COLSTERDALE is an intimate little Dales valley squeezed between Wensleydale and Nidderdale and five miles west of Masham. There's no through road and hardly anyone lives there. I would guess that rock climbers and grouse shooters would be the most frequent visitors.

The valley lane is narrow, so to avoid cursing and reversing, take note of the three parking areas, they diminish in size the further you go. We had the place to ourselves so avoided the lead-in from the hamlet of Gollinglith Foot, but this is not a bad three-quarter mile, by the River Burn in part.

Our walking started with a 300-foot climb, a taster of the Slipstone Crags and then we were on Agra Moor Tops and cruising a track through the heather. The business here is grouse shooting on a grand scale.

That's not all though, the views are long and sombre to the western fells, but brighter to the east across the plains to the North York Moors.

After about a mile over the tops, the track takes a twist and a dip and its surface changes. This is now a route that is marked on the Ordnance Survey map, the rest is clear on Google Maps.

Here the butts are round and tufted with heather. The shooting box is hexagonal with leaded lights and heather thatch. We hunkered down behind the more prosaic gamekeepers' hut, chewed our sandwiches and took in the view north to Wensleydale.

A 360 degree viewpoint is from the hillock near the shooting box.

Stage two of the walk is along the divide between the moor and the pasture, again the track is good.

Stage three, the way back across Agra Moor, is rather different, not so smooth but not slow or tricky or invisible.

The moor holds water here which is good for the wildlife. Geese were noisy somewhere and every now and then a few flew over. Curlews trilled beautifully, lapwings did their distracting aerobatics. A wader flew fast and high, circling and calling and it wasn't until it landed that we realised it was a golden plover.

A sharply pointed stone marks a onetime land boundary. These days land ownership is not easy to research, but in the late nineteenth century after the 1872 Return of Owners of Land anyone could easily find out who owned what. It's a fair guess that Agra Moor is part of the Swinton Estate.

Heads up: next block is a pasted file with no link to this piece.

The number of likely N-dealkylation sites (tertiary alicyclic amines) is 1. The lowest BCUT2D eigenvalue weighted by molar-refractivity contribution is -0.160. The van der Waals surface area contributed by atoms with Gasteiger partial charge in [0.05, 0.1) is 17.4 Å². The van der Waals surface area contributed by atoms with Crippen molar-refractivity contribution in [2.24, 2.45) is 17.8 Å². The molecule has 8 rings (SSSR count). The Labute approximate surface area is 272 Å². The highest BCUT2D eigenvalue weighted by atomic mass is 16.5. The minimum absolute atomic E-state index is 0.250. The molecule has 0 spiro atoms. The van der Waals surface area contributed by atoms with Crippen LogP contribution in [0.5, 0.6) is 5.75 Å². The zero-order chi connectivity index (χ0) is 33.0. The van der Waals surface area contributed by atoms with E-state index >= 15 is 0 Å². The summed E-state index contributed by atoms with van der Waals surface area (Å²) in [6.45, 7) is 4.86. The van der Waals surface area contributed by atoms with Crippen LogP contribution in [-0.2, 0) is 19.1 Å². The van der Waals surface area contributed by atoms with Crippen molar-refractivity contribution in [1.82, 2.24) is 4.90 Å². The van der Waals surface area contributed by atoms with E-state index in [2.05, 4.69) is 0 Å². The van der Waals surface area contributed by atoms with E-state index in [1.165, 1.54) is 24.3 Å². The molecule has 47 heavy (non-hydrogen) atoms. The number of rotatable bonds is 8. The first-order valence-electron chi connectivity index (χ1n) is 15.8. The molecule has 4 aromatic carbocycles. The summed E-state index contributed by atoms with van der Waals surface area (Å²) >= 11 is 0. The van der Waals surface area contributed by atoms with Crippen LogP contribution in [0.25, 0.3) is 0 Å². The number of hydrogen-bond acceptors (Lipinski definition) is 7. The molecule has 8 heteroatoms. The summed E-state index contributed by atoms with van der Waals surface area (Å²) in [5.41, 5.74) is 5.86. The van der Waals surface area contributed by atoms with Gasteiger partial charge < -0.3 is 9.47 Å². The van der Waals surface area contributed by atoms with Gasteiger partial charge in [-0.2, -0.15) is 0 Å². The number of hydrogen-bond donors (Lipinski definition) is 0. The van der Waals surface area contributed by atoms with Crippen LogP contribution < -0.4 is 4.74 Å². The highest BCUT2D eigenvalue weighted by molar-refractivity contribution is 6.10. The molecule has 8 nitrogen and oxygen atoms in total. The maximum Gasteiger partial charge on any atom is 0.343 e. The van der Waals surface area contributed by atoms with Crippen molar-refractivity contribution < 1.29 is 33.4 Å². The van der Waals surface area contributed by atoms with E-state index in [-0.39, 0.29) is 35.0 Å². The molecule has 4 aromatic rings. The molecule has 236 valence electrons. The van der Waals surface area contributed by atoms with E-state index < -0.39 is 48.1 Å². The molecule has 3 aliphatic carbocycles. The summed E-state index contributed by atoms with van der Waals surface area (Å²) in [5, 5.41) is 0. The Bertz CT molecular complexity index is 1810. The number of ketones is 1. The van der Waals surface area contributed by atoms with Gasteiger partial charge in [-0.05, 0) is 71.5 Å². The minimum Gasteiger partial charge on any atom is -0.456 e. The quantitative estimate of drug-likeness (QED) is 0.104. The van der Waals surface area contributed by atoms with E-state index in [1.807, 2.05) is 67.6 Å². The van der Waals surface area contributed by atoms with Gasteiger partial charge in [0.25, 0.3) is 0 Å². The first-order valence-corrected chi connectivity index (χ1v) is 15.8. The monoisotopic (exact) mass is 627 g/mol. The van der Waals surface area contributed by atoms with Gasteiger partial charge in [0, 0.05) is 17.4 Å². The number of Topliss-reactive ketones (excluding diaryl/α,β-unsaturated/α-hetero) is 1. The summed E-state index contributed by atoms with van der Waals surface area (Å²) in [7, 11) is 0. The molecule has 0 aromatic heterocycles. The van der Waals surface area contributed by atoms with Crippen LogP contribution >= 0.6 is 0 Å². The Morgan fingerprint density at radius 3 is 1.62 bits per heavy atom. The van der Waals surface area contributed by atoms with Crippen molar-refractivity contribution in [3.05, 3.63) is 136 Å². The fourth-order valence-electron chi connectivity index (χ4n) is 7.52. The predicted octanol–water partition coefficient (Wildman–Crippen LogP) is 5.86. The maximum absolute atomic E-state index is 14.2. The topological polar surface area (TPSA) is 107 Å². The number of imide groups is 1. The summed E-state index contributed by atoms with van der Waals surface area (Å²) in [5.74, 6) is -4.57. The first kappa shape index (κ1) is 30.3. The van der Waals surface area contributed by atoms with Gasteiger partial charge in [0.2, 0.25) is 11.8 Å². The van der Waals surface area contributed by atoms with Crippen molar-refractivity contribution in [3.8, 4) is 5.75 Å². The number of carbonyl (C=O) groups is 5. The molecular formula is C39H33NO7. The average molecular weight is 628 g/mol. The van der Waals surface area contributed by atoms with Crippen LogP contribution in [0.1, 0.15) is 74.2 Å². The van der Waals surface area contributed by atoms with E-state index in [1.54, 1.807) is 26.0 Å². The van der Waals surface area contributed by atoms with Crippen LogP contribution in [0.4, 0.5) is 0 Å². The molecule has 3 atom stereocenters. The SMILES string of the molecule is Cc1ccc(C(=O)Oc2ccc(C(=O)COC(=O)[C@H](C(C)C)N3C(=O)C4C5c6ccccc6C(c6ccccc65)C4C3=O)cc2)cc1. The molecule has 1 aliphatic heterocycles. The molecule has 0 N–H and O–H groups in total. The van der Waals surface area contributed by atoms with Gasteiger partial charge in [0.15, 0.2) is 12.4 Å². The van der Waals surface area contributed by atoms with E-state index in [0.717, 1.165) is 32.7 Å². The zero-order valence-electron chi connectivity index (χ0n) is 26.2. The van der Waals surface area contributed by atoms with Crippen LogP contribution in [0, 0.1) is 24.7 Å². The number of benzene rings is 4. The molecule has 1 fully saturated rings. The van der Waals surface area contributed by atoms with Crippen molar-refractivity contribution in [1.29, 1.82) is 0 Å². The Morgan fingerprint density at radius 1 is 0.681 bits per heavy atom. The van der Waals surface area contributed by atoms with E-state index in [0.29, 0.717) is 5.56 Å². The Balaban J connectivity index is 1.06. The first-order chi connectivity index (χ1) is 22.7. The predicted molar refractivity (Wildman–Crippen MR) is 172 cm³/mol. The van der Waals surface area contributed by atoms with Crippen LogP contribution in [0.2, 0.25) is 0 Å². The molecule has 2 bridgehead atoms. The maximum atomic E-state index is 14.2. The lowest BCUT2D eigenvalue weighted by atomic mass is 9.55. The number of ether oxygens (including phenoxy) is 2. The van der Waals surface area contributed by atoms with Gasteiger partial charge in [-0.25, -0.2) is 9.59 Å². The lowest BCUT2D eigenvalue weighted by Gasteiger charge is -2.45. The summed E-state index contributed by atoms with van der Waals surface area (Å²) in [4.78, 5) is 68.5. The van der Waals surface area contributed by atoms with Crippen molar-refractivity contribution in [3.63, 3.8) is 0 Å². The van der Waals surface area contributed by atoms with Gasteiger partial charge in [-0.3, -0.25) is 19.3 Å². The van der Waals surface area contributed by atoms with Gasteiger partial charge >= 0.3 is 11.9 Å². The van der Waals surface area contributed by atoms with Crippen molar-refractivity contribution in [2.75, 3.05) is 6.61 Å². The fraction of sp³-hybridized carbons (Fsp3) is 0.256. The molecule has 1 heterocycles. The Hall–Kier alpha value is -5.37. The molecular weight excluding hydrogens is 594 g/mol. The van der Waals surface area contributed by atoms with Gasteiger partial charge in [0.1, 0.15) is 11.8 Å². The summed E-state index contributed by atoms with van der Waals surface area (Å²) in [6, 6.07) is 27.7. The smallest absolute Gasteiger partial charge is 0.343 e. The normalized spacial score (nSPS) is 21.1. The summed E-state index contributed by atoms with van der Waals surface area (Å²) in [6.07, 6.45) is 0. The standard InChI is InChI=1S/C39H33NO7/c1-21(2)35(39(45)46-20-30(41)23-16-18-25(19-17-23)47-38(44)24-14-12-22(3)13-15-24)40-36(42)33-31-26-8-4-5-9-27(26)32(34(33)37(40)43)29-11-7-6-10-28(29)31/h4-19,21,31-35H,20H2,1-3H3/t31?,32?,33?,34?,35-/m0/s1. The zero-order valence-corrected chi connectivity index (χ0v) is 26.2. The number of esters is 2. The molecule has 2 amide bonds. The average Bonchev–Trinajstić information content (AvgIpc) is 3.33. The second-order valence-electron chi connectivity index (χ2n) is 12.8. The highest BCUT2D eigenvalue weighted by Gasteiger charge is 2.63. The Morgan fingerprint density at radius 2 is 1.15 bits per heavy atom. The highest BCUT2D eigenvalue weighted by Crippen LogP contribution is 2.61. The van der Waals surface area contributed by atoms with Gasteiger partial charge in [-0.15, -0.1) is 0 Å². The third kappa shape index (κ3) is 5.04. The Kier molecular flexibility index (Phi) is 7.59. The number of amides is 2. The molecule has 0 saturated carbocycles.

The high hills to the southwest probably include Great Whernside, but it's the near rock that is compelling. A long arc of gritstone buttresses named Slipstone Crags offer tricky rock climbs that you can read about on

The crags are of tough stone and similarly the boulders that have rolled down but a length of path is deeply cut by water and you can see how fragile is the sandy subsoil.


When in doubt look at the map. Check your position at each point. Keep straight on unless otherwise directed.

1 Left from parking area with phone box in Gollinglith and along road for half mile. Ignore stone track on right at small parking area.

2 Old metal fieldgate on right near road to grassy path/track uphill.

3 Metal fieldgate to moor and immediately right uphill beside wall.

4 From top wall/wood corner, angle left 50 yards to join good sandy track across the moor. After a mile bends right towards fields then left beside them.

5 Shooting huts, 200 yards, fork right, it's alright to fork left for a slightly shorter route.

6 Left to track beside wall to your right.

7 At fieldgate on right and 50 yards before a ladderstile, dirt track on left. Waymarked post after third of mile. Track watery and rutted in places. Rejoins outward route.

fact file

Distance: Six-and-a-half miles maximum.
General location: The Yorkshire Dales.
Start: Colsterdale.
Right of way: Access land.
Map: Drawn from OS Explorers 30 and 302.
Dogs: Illegal.
Date walked: March 2008.
Road route: From Masham take the A6108
Leyburn road then, still in Masham, a left signed Fearby, Healey and Leighton'. Half a mile after Healey, right turn signed Colsterdale' and dead-end. Then one and half miles to Gollinglith.
Car parking: Various places.
Lavatories: None.
Refreshments: The Black Bull at Fearby.
Tourist and public transport information: Masham TIC 01765 680200.
Terrain: Mostly moor.
Points of interest: Masham market days Wednesday and Saturday.
Difficulty: Easy navigation.

Please observe the Country Code and park sensibly. While every effort is made to provide accurate information, walkers set out at their own risk.